thing failed miserably. It was easy to use though, it was just me that wasn’t much good at it. The phone has a vibrating alert which I find very useful. I don’t always want my phone making a noise, but would still like to know that a text message has arrived or that somebody is trying to call me. I easily feel it vibrate in my pocket without disturbing anybody. There is also a “vibrate then ring” option, but I haven’t found any use for that one. TEXT MESSAGING I love the T9 predictive text. Writing a message is done in a flash. However, there’s no facility for adding words to the dictionary, and there are some words that I use regularly which aren’t available. The message box holds 15 messages, 10 on the phone and 5 on the sim. Incoming and outgoing messages are all stored together, rather than in separate in and out boxes. Switching between T9 and manual (ABC) mode is relatively easy, but not done as quickly as on one of the latest Nokias. I sometimes use my daughter’s phone, and texting is easier with her 3310. The keypad is softer on the Sagem, but reacts too slowly. If you don’t push the key down hard enough, it’s easy to miss a letter. Messages can be sent directly from a phone book entry. If you write a message first, you simply press one button to go to the phone book on completion. For some reason, not all messages are given the “forward” option. Replying is also a very quick and easy process. STORAGE CAPACITY The phone will store the 10 last called numbers, 10 last incoming numbers and 10 last missed calls. It took me a few weeks to figure out how to get rid of the missed call alert, as this wasn’t in the instructions and I’m not very quick when it comes to things with buttons on them. It’s really quite simple though. You just press the main key (the big round one at the top) on the left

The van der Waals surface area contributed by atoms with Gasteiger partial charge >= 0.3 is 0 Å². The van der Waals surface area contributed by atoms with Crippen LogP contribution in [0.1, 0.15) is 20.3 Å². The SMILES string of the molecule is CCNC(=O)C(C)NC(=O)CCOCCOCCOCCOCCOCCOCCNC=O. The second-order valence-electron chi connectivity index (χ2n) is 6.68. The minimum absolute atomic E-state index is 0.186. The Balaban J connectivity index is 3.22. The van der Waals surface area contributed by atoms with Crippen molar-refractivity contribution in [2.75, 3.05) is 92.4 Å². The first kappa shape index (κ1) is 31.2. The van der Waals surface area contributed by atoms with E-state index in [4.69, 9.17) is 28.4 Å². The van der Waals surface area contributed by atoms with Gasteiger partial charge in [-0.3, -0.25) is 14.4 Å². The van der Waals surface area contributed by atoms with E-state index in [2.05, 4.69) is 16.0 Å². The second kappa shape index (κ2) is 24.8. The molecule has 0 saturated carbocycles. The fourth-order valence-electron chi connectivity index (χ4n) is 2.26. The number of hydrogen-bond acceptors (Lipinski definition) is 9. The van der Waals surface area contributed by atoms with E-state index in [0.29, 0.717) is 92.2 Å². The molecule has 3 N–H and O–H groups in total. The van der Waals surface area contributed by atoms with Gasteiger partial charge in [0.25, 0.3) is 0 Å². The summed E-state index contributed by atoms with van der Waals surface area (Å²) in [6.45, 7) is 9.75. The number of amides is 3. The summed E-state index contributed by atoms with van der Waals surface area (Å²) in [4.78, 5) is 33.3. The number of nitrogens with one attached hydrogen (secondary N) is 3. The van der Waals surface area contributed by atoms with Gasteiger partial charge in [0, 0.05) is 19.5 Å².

-hand side where it’s marked with a C. The C obviously stands for clear. Why did it take me so long to work that one out? The phone book holds… err… phone numbers? 50 on the phone plus 100 on the SIM. Adding and accessing them is easy enough but can’t be done directly from a text message. Fifteen text messages can be stored, ten on the phone, five on the sim. Not a lot, but enough for casual use. WAP I can honestly say that I’ve never used this. I put enough money into my phone as it is, without bumping it up further by using the Internet through my mobile. I can only tell you that the phone has a version 1.1 WAP browser, if that means anything to you. But ok, being as I’m writing an op on this phone, I gave it a go. I keyed in www.dooyoo.co.uk and was connected to the site. I couldn’t log in though. I gave me the options to register, do a power search, read opinions and a couple of other bits that seemed to be the addresses to graphics. I chose to do a power search, but was told that the page had expired and would be updated. So much for that! Maybe DooYoo just isn’t WAP compatible, I don’t know. If you want to use this facility, you’ll have to sort it out yourself I’m afraid. Connecting was easy though, I can tell you that much. OTHER FUNCTIONS - Hands Free. This is one facility that I like and use quite a bit. By pressing the call button an extra time (or once if it’s an incoming call), the loud speaker is activated and a conversation can be held without the need to hold the phone. I’ve never had a problem hearing anybody when using this option, and they always seem to hear me too. - Currency Converter. Accessed through “Accessories”. No instructions for use of this facility were in the manual and I’ve no idea how it works. I’ve tried it and it seems that you have to key in the exchange rate